Toilets crafted from cow manure, piggy banks moulded from leftover tea, cow-blood egg cups and cheese made from the armpits of famous musicians – it’s all a bit of a departure from the V&A’s normal style. Nevertheless, it’s well worth a stroll past the marble statues and designer dresses from eras past for this intriguing peak into the future.
FOOD: Bigger than the Plate explores the work being done by innovators and scientists at every stage of the food system. Packed full of case studies from around the globe, it provides an optimistic taste of developments in the industry, from new delicacies on our plates, new cities at one with nature, and new uses for food waste. A combination of visceral videos (ever seen a farmer collect sperm from a bull?) and beautiful design, it offers an attractive way to learn about innovations that could prove vitally important for the future of humanity and the planet.
The exhibition really starts at the end of the process. Rotting food, orange peel and excrement – it’s all about waste. Here are profiles and exhibits from innovators such as Gianantonio Locatelli, founder of ‘The Shit Museum’ and inventor of merdacotta (literally ‘baked shit’), a terracotta-like material made from the dung produced by Locatelli’s herd of 3,500 dairy cows. Sunglasses made from bioplastic and leather made from pineapple are also available to fondle and – within a big, glass cabinet – mushrooms sprout from bags of leftover coffee taken from the V&A café. Many of these items have a practical use, though there is also a design focus, with attractive bowls, cups and wall-art on display.
The exhibition only provides a snap-shot of these materials – for a wider discussion about the economic viability of any one invention you’ll have to look elsewhere. But videos documenting the impact of certain projects, such as a home-composting system in India, indicate the potential for some of these schemes to change lives in developing countries.
From waste, it’s on to farming. We are told that in the UK only 1.5 per cent of the workforce is directly involved in agriculture, meaning ‘growing food has become abstract and remote’. At the same time intensive industrial methods are exacerbating climate crisis and reducing biodiversity. More intriguing ideas are on offer to solve these problems, including ‘community’ chickens that boast greater genetic diversity, hoverfly-attracting fake fruit, and Dagenham-based Company Drinks (visitors are invited to sample the firm’s urban-herb cordial, reminiscent of a Christmas cookie, but watery). Again, the scale and viability of these ideas isn’t clear and at this stage many are probably nothing more than that – an idea – but it’s a good introduction to the some of the themes we are likely to hear much more about in coming years.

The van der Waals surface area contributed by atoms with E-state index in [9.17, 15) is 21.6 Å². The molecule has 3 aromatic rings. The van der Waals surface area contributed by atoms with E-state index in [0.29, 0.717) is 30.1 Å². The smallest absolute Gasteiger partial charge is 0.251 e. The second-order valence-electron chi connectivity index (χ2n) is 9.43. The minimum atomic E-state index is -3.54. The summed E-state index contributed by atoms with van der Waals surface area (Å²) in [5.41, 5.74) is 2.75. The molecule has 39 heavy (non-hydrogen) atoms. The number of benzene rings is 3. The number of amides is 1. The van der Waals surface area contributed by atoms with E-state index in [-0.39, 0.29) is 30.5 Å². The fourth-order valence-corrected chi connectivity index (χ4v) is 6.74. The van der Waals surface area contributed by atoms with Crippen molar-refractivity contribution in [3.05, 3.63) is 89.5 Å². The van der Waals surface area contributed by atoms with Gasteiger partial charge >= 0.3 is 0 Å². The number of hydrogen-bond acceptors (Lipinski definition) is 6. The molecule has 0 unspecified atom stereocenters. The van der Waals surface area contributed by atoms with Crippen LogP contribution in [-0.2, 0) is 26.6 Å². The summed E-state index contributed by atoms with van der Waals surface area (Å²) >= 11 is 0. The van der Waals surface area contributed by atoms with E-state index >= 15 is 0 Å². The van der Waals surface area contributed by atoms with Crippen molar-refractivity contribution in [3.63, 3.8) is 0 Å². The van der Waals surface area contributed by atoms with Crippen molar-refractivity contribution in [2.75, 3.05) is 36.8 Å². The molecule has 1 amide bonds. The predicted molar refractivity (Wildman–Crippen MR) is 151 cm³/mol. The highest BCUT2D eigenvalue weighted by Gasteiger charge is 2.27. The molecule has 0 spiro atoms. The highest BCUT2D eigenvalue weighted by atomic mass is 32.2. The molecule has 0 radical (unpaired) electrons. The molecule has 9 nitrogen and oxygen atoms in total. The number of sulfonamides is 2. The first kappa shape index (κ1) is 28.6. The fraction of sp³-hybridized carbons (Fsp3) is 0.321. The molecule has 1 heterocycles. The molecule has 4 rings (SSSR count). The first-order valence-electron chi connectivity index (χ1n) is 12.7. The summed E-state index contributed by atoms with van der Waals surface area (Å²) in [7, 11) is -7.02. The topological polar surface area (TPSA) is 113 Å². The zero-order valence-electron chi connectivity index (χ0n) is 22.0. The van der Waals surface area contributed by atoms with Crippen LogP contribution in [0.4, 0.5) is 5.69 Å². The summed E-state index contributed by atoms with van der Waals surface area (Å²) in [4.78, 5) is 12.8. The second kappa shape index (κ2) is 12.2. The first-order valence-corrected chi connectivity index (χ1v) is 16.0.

A short documentary in this section flicks through clips of industrial agricultural and farming techniques. Of all the exhibits, this is the most powerful tool for connecting unaware urban eaters with the source of their food. As workers on their hands and knees cut lettuces, ensconced within a massive machine that moves through the field; or as great lines of apples float in a pool of Olympic proportions, like a giant game of apple bobbing, the visitor gets to spy on practices few will have ever seen. Though the video is entirely non-judgemental, it’s hard not to feel uncomfortable and accountable, particularly when these processes involve thousands of chickens being sucked up a chute, or the aforementioned video of the bull.
It all gets a little less confronting and a bit more fun from here on in. The exhibition moves on to eating and trading. In one room, a huge white table plays host to bizarre and expensive-looking eating utensils, while jars of fermented vegetables, Instagram shots of symmetrical breakfasts and illustrations of delicious cakes line the walls. At one counter, museum guides prepare canapés for visitors based on a list of preferences keyed into a computer (delicious, sustainable, ethical, etc.). Though it’s less clear here what the message is, these rooms are fun and aesthetically pleasing. Certainly if the idea is to spark interest and debate the entire exhibition is a success – that post-museum lunch may well be a little more interesting than it might have been.
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